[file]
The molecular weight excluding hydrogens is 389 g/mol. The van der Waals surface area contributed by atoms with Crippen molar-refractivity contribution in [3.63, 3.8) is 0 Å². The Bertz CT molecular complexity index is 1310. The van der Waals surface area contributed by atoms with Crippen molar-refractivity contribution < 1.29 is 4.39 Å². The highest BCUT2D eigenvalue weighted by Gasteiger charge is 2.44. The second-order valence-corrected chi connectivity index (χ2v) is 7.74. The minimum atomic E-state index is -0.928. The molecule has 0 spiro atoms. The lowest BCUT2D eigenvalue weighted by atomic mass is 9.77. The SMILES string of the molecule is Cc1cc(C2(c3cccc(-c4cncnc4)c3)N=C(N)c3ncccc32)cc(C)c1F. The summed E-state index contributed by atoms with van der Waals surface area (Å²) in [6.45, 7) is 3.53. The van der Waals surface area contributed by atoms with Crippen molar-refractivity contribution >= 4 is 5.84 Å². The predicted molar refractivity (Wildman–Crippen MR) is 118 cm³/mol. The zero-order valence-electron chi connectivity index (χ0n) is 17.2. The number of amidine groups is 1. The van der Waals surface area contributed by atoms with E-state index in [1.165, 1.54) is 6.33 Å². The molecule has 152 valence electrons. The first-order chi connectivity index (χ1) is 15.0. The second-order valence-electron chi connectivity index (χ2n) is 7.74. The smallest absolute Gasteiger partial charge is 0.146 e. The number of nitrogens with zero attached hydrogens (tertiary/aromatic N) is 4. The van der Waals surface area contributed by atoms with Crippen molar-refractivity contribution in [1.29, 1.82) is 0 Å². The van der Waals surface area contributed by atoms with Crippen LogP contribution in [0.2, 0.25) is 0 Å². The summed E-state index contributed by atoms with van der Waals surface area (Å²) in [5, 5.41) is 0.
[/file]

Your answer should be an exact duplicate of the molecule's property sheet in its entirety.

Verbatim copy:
The molecular weight excluding hydrogens is 389 g/mol. The van der Waals surface area contributed by atoms with Crippen molar-refractivity contribution in [3.63, 3.8) is 0 Å². The Bertz CT molecular complexity index is 1310. The van der Waals surface area contributed by atoms with Crippen molar-refractivity contribution < 1.29 is 4.39 Å². The highest BCUT2D eigenvalue weighted by Gasteiger charge is 2.44. The second-order valence-corrected chi connectivity index (χ2v) is 7.74. The minimum atomic E-state index is -0.928. The molecule has 0 spiro atoms. The lowest BCUT2D eigenvalue weighted by atomic mass is 9.77. The SMILES string of the molecule is Cc1cc(C2(c3cccc(-c4cncnc4)c3)N=C(N)c3ncccc32)cc(C)c1F. The summed E-state index contributed by atoms with van der Waals surface area (Å²) in [6.45, 7) is 3.53. The van der Waals surface area contributed by atoms with Crippen molar-refractivity contribution >= 4 is 5.84 Å². The predicted molar refractivity (Wildman–Crippen MR) is 118 cm³/mol. The zero-order valence-electron chi connectivity index (χ0n) is 17.2. The number of amidine groups is 1. The van der Waals surface area contributed by atoms with E-state index in [1.165, 1.54) is 6.33 Å². The molecule has 152 valence electrons. The first-order chi connectivity index (χ1) is 15.0. The second-order valence-electron chi connectivity index (χ2n) is 7.74. The smallest absolute Gasteiger partial charge is 0.146 e. The number of nitrogens with zero attached hydrogens (tertiary/aromatic N) is 4. The van der Waals surface area contributed by atoms with Crippen molar-refractivity contribution in [1.29, 1.82) is 0 Å². The van der Waals surface area contributed by atoms with Crippen LogP contribution in [0.2, 0.25) is 0 Å². The summed E-state index contributed by atoms with van der Waals surface area (Å²) in [5, 5.41) is 0.